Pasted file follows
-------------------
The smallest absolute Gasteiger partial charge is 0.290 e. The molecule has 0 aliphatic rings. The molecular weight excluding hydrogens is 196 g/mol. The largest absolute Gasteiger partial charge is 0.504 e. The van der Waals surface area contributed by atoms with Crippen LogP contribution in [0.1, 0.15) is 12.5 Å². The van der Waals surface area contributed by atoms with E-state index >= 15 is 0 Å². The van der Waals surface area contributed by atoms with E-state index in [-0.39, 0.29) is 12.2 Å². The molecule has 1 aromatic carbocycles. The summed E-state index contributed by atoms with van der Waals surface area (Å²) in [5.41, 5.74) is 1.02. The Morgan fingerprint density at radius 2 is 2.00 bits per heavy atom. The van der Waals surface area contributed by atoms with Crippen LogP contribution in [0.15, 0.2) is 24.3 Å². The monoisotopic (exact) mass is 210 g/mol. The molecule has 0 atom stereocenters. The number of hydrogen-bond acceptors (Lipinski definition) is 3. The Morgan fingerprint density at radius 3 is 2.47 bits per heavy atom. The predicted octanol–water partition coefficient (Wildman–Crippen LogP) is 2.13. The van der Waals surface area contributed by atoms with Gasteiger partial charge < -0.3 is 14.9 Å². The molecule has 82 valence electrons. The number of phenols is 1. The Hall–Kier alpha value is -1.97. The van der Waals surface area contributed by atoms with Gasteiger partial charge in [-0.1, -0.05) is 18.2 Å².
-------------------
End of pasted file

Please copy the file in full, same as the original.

The smallest absolute Gasteiger partial charge is 0.290 e. The molecule has 0 aliphatic rings. The molecular weight excluding hydrogens is 196 g/mol. The largest absolute Gasteiger partial charge is 0.504 e. The van der Waals surface area contributed by atoms with Crippen LogP contribution in [0.1, 0.15) is 12.5 Å². The van der Waals surface area contributed by atoms with E-state index >= 15 is 0 Å². The van der Waals surface area contributed by atoms with E-state index in [-0.39, 0.29) is 12.2 Å². The molecule has 1 aromatic carbocycles. The summed E-state index contributed by atoms with van der Waals surface area (Å²) in [5.41, 5.74) is 1.02. The Morgan fingerprint density at radius 2 is 2.00 bits per heavy atom. The van der Waals surface area contributed by atoms with Crippen LogP contribution in [0.15, 0.2) is 24.3 Å². The monoisotopic (exact) mass is 210 g/mol. The molecule has 0 atom stereocenters. The number of hydrogen-bond acceptors (Lipinski definition) is 3. The Morgan fingerprint density at radius 3 is 2.47 bits per heavy atom. The predicted octanol–water partition coefficient (Wildman–Crippen LogP) is 2.13. The van der Waals surface area contributed by atoms with Gasteiger partial charge < -0.3 is 14.9 Å². The molecule has 82 valence electrons. The number of phenols is 1. The Hall–Kier alpha value is -1.97. The van der Waals surface area contributed by atoms with Gasteiger partial charge in [-0.1, -0.05) is 18.2 Å².